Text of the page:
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Telephone Etiquette Tips

by Tina Lyding

Telephone Etiquette can be summarized in one word……..COURTESY

Edited Image 2014-12-25-12:21:3

Always answer the telephone within 2 – 3 rings.

Speak clearly and directly into the handset.

Use a pleasant, congenial and friendly tone. Project an attitude that is enthusiastic, attentive and respectful. Put a smile on your telephone voice and let your personality shine!

Identify yourself and your organization – "Thank you for calling Voicecom Plus – Elaine speaking. How may I help you?"

Show interest in the caller and their problem.

Do not eat or chew gum while talking on the telephone.

Before placing a caller on hold, always ask their permission - May I place you on hold?

After asking a caller to hold, be sure to say – You’re welcome after their customary “thank you”. It shows that you are truly listening.

When placing a caller on hold, press the hold button. Don’t lay the handset on the desk or the caller will hear everything discussed in your office.

After placing a caller on hold; periodically check back to give them the option to continue to hold or ask do they want to speak with someone else that may be able to assist. The typical time to check back is between 20 – 35 seconds.

When placing multiple calls on hold, remember to return to the first caller you placed on hold first.

When returning to your caller, remember to thank them for waiting.

Before transferring a caller, give them the reason why you are transferring the call before doing so. Always ask if it’s okay to transfer their call.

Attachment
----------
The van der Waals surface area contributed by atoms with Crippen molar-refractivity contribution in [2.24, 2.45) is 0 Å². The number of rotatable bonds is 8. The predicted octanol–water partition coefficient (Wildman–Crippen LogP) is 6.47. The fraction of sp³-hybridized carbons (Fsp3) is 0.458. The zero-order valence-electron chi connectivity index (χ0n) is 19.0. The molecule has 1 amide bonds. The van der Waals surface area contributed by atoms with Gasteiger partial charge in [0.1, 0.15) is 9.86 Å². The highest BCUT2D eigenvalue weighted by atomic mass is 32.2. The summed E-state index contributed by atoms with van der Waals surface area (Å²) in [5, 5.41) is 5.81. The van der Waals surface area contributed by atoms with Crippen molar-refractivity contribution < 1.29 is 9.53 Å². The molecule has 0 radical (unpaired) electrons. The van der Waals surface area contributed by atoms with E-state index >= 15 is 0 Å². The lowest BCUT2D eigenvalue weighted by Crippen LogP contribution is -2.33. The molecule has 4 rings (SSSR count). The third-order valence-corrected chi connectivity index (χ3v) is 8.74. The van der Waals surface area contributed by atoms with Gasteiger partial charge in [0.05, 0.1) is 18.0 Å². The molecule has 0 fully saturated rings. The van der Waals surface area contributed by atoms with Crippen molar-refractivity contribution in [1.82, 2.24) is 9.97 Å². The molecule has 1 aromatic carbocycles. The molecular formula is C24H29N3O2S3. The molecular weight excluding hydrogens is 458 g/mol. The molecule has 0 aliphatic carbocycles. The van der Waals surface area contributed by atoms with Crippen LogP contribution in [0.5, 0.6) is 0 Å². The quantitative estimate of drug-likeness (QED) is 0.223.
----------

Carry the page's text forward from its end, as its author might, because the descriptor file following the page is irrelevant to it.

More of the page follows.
Always inform the department or person where you are transferring the caller and make sure they can take the call.

It is not recommended to screen calls for good public relations. Screening calls is a delicate situation. It is critical not to offend or put your caller on the defensive with your voice tone.

If it is necessary to screen calls, respond by saying – Yes, he is in. May I say who is calling?

When making outgoing calls, be sure to identify yourself once you initially make contact.

If you must leave a voicemail message, always include your name, number, time and date you can be reached along with a brief description indicating why you are calling.

Avoid the forbidden phrases –

I don’t know. It would be best to respond - That’s a good question; let me find out for you.

I can’t do that. A better response would be – This is what I can do.

Hang on. – It would be more appropriate to respond by saying - May I put you on hold?

Who is calling? It would be best to respond – May I say who is calling, please?

I can’t hear you, speak up. It would be more appropriate to respond by saying – I’m having difficulty hearing you. Can you please speak up?

I don’t know where he is or when he will be back. A better response would be – I’m sorry; he’s not in the office. May I take a message or transfer you to voicemail.

Bye-bye. Callers appreciate hearing – Goodbye, have a nice day.

Taking care of your customers over the telephone and making them feel appreciated is essential. Good manners are good for business, while great manners can set you apart. Every caller is a potential customer. If you are courteous, you have an excellent chance of gaining a new client. If he is an existing customer, you’ll keep him for life!

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